A committee set up by the Chhattisgarh government in February to finalise a law for the protection of journalists is set to begin its three-day visit to the state on November 16 to take suggestions on board. The committee headed by Justice Aftab Alam, a retired Supreme Court judge, has prepared a draft of the Chhattisgarh Protection of Mediapersons Act that has now been made public for suggestions.
However, the draft has drawn flak from activists, who pointed out that control over action under the law still largely remains with the local administration, which is often behind the threats to journalists.
The committee includes Justice Aftab Alam, Justice Anjana Prakash, a retired judge of the Patna High Court, senior Supreme Court advocate Rajuram Chandran, Advocate General of Chhattisgarh High Court, DGP, Principal Secretary (Law Department), Chief Minister’s Media Advisor Ruchir Garg, Dainik Deshbandhu Chief Editor Lalit Surjan and Nagpur-based senior journalist Prakash Dubey as members.
Why the law is being drafted
A senior government official said, “Discussions will be held in Raipur, Bastar and Ambikapur. The meetings have been set up in a way that there is time for journalists and journalist unions as well as common people separately. These suggestions will then be considered by the committee.”
The draft envisages a “Register of Mediapersons” for which an “Authority for the Registration of Mediapersons” will be set up, including senior journalists and officials of the Department of Public Relations.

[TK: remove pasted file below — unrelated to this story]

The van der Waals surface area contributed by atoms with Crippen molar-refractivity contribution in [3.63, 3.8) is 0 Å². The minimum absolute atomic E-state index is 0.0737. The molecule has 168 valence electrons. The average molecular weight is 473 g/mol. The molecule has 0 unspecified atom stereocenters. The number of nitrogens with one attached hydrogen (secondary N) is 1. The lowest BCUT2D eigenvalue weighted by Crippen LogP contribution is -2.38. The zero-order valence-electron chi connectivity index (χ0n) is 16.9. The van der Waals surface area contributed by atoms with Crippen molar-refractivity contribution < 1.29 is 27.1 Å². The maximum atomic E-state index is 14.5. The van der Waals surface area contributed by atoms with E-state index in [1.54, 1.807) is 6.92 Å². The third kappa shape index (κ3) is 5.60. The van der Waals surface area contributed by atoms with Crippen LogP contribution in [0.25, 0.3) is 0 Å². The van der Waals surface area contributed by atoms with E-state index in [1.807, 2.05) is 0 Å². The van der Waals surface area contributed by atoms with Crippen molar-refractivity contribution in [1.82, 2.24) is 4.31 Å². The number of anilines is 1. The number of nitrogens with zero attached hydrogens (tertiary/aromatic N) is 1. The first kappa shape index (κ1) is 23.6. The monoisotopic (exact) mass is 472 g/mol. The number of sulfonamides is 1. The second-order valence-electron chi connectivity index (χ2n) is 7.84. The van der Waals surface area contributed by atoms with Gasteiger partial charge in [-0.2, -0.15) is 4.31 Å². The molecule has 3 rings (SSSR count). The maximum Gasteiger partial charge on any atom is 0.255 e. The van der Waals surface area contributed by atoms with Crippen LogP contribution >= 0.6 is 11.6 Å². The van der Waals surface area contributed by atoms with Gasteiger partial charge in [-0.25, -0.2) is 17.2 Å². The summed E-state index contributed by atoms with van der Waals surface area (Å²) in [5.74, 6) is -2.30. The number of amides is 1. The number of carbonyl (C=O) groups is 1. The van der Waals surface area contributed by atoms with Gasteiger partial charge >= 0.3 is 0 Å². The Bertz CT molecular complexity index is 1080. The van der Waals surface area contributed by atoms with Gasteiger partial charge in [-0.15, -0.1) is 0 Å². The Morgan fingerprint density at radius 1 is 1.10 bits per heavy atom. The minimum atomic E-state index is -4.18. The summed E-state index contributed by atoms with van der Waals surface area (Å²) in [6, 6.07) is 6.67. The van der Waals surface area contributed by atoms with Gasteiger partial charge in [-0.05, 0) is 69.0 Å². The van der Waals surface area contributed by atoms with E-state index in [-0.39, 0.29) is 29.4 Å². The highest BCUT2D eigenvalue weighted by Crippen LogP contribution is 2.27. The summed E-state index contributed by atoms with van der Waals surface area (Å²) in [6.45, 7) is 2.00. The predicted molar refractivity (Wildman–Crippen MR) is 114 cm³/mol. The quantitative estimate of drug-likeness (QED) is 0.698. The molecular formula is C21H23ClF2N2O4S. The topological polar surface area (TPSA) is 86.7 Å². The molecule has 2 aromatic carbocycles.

The draft suggests the creation of a Committee for Protection of Mediapersons within 30 days of the Act coming into force. It is in the ambit of this committee to “deal with complaints of harassment, intimidation or violence, or unfair prosecution and arrests of mediapersons”. According to the draft, the committee will include a police officer not below the rank of the Additional DGP, Head of the Department of Public Relations, three mediapersons “of at least 12 years’ standing, at least one of whom shall be a woman, who qualify to be registered under this Act”.
Under the committee, “risk management units” will be set up at the district level comprising the District Collector, district DPR officer, SP and two mediapersons from the district, at least one of whom will be a woman. The draft makes it a duty of each member of risk management units to immediately inform the Collector or SP about any “complaint or information of threat or harassment, intimidation or violence to persons in need of protection”, according to the draft. The SP or District Collector will have to immediately institute emergency protection measures and convene the risk management unit, it says.
Alok Shukla, convenor of the Chhattisgarh Bachao Andolan that has been at the forefront of demands for such a law, said, “The current form of the draft seems to concentrate on the registration of mediapersons instead of their protection. The composition of the risk management unit is five people, three of whom are the SP, Collector and from the DPR, who pick the remaining two journalists. Journalists often face harassment from the police or the administration. How will this committee act independently? This is fundamentally flawed.”
The draft states that the committee and the risk management unit may call for further information from the source of the complaint or from other sources to assess the level of risk and the appropriate response. It states that the risk management unit shall formulate a protection plan to safeguard such persons if it considers the need for protection measures.
The draft also says that public servants who “wilfully neglect duties” under the Act could be given a jail term upto one year. “Offences under this Act shall be investigated by a police officer not below the rank of a Deputy Superintendent of Police. Offences under this Act shall be cognizable and bailable,” the draft states.